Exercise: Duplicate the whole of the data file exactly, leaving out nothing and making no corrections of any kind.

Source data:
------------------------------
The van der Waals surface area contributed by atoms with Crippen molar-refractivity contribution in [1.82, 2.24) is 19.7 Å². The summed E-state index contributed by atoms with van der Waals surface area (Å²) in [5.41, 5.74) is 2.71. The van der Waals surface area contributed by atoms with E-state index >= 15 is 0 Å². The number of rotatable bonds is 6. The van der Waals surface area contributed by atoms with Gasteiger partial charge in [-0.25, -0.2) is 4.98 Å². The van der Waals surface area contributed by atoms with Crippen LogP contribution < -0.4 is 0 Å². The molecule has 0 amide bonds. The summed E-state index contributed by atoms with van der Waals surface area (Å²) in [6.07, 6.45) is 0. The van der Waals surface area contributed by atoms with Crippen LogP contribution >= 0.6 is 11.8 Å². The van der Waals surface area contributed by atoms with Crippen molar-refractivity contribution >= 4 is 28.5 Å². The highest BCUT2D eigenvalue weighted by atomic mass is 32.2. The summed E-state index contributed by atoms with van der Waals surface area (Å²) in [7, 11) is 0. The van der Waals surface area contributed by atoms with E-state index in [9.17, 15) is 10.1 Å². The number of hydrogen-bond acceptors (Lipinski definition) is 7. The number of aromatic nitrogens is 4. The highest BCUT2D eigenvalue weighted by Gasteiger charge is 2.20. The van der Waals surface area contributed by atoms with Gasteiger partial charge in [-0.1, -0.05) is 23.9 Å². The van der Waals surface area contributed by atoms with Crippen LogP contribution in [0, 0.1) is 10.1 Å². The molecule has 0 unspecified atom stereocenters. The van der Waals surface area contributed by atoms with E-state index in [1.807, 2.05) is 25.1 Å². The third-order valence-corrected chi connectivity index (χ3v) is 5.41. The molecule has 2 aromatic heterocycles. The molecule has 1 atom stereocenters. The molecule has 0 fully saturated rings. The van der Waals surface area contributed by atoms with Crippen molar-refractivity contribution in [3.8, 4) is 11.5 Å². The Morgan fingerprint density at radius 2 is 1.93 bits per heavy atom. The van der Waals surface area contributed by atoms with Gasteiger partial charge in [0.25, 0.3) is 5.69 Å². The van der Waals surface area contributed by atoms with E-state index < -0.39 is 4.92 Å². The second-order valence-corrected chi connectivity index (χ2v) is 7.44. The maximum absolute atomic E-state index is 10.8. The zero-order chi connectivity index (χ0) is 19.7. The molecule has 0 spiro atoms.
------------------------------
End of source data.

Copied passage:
The van der Waals surface area contributed by atoms with Crippen molar-refractivity contribution in [1.82, 2.24) is 19.7 Å². The summed E-state index contributed by atoms with van der Waals surface area (Å²) in [5.41, 5.74) is 2.71. The van der Waals surface area contributed by atoms with E-state index >= 15 is 0 Å². The number of rotatable bonds is 6. The van der Waals surface area contributed by atoms with Gasteiger partial charge in [-0.25, -0.2) is 4.98 Å². The van der Waals surface area contributed by atoms with Crippen LogP contribution < -0.4 is 0 Å². The molecule has 0 amide bonds. The summed E-state index contributed by atoms with van der Waals surface area (Å²) in [6.07, 6.45) is 0. The van der Waals surface area contributed by atoms with Crippen LogP contribution >= 0.6 is 11.8 Å². The van der Waals surface area contributed by atoms with Crippen molar-refractivity contribution >= 4 is 28.5 Å². The highest BCUT2D eigenvalue weighted by atomic mass is 32.2. The summed E-state index contributed by atoms with van der Waals surface area (Å²) in [7, 11) is 0. The van der Waals surface area contributed by atoms with E-state index in [9.17, 15) is 10.1 Å². The number of hydrogen-bond acceptors (Lipinski definition) is 7. The number of aromatic nitrogens is 4. The highest BCUT2D eigenvalue weighted by Gasteiger charge is 2.20. The van der Waals surface area contributed by atoms with Gasteiger partial charge in [-0.1, -0.05) is 23.9 Å². The van der Waals surface area contributed by atoms with Crippen LogP contribution in [0, 0.1) is 10.1 Å². The molecule has 0 unspecified atom stereocenters. The van der Waals surface area contributed by atoms with E-state index in [1.807, 2.05) is 25.1 Å². The third-order valence-corrected chi connectivity index (χ3v) is 5.41. The molecule has 2 aromatic heterocycles. The molecule has 1 atom stereocenters. The molecule has 0 fully saturated rings. The van der Waals surface area contributed by atoms with Crippen molar-refractivity contribution in [3.8, 4) is 11.5 Å². The Morgan fingerprint density at radius 2 is 1.93 bits per heavy atom. The van der Waals surface area contributed by atoms with Gasteiger partial charge in [0.25, 0.3) is 5.69 Å². The van der Waals surface area contributed by atoms with E-state index < -0.39 is 4.92 Å². The second-order valence-corrected chi connectivity index (χ2v) is 7.44. The maximum absolute atomic E-state index is 10.8. The zero-order chi connectivity index (χ0) is 19.7. The molecule has 0 spiro atoms.